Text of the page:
Hackathon Survival Guide

Now that I have been to a few hackathons, there are plenty of things that I would have wanted to know before hand. While I can’t travel back in time to talk to my former self, hopefully what I’ve learned can prepare you.


1. Check out all the details.
While this seems obvious, fact is that some hackathon organisers aren’t that organised, and some information will be on some sites and not others.

2. Make sure you ask if there are any planning or preparation meetings before the hackathon officially starts.
I’m not sure how common this is, but when I rocked up to my last hackathon I found out that there was at least one planning meeting previously, so I had to quickly catch up on what I’d missed while also keeping on top of what was going on.

3. Find out what equipment will be available to you.
More often than not, you will be given free wifi, pens, paper and post it notes, and you and your group will be expected to bring the rest — but best to know before hand than lugging around a bunch of stuff that doesn’t get used.


1. Put together a small team.
The smaller the team, the easier it will be to communicate and organise. This is especially true if everyone in your group hasn’t met before — it will take everyone time to get used to each others’ communication style.

2. Have one clear objective that you want to achieve.
Hackathons are generally 2 days, which isn’t a lot of time to create something new. It may be very tempting to work towards a crazy roadmap, but given what you need to do will probably require design, code, testing, adjustments etc it’s a lot to do.

3. Don’t rush into making and building. Plan what you are going to do.
Given the short time span of hackathons, it can be pretty easy to slip into building/making mode. But without a plan it will be hard to co-ordinate with your team, divide tasks etc and the end result will be messy.

4. Plan small and achievable.
Everything takes longer than you think it will, so it’s worth having a small amount of work to do, and doing it really well.

5. Be flexible, but don’t change every 5 minutes.
You may find that something you were so sure was going to work, doesn’t. So move forward with the problem you are trying to solve, and be attached to that rather than the solution. At the same time, don’t change every 5 minutes, otherwise you won’t achieve anything.

6. Don’t stress.
Stress can reduce your cognitive ability, so if you feel like you’re getting flustered, take a break, go for a walk and clear your head. Stress may also indicate that there is something that you’re worried about. If it’s an issue with the project, voice your concerns with your team, or ask one of your team mates to get a coffee with you.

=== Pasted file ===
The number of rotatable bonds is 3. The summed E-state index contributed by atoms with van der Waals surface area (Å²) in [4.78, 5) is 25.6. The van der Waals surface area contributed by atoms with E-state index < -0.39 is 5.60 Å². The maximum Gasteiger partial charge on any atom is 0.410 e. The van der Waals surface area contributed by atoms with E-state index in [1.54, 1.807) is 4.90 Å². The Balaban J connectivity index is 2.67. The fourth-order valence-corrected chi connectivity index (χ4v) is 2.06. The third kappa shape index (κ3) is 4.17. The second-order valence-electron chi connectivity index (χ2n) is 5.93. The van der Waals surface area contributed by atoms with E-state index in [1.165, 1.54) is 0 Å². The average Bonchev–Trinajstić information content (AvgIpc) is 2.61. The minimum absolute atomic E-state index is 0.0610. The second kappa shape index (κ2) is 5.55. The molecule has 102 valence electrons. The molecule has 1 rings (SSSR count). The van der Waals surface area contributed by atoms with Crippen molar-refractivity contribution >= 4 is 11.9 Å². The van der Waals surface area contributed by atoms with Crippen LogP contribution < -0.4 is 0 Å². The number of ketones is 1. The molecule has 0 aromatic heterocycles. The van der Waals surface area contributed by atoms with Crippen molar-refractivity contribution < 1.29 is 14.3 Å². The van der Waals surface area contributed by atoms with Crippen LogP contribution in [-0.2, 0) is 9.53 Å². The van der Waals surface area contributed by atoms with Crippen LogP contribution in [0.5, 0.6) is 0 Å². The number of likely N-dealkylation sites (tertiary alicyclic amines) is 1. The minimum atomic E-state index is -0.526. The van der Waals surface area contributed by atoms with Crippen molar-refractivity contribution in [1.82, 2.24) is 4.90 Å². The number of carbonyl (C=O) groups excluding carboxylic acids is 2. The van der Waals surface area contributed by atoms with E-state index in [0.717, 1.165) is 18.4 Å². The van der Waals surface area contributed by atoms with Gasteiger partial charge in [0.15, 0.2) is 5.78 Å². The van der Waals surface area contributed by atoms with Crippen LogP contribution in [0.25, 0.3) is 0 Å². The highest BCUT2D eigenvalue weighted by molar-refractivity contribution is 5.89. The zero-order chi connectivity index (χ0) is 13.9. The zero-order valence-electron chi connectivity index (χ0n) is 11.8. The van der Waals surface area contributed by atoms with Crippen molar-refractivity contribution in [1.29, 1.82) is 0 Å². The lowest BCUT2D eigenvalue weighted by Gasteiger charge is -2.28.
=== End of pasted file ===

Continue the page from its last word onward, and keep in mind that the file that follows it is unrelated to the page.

7. Big personalities need to pull back.
People with big personalities can dominate conversations at times, especially in tech where there can be a high number of introverts. Big personalities do tend to take on the role of the ‘Go-to’ person of the group, and thus make a lot of the big decisions. If you are someone who is quite extraverted/opinionated, it is wise to pull back every now and then to ensure that everyone is heard. Further, not everyone has the self awareness to see when they are being overbearing, so if you are comfortable, step in when appropriate and bring the focus onto someone else.

8. People may drop out, get sick, etc.
Sometimes people choose not to come back the next day, or something comes up. Either way, make sure that before you go home have a quick stand up to make sure that everyone knows what has happened, and where all the files and documents are so they can be accessed by everyone.

Celebrate your effort and crazy journey — you’ve earned it. Photo by Yutacar on Unsplash


1. Chill out, grab a drink.
When the hackathon is over your may find that you didn’t win, or maybe your team couldn’t finish in time. Shit happens. Or maybe you won and got a tonne of cash! What really matters is that you got to meet a bunch of like minded people that you went on a crazy journey with, and hopefully you learned a thing or two. And that’s definitely worth celebrating!

2. Pull a sick day if you need too.
I think it’s completely ok to take the Monday off if you were at a Hackathon all weekend. Self care is always a good idea!

I hope that helps you to prepare for your next hackathon. Got any other great tips? Feel free to add some in the comments below.

This article is also available on Medium.

Nicole Commander © 2018. All Rights Reserved.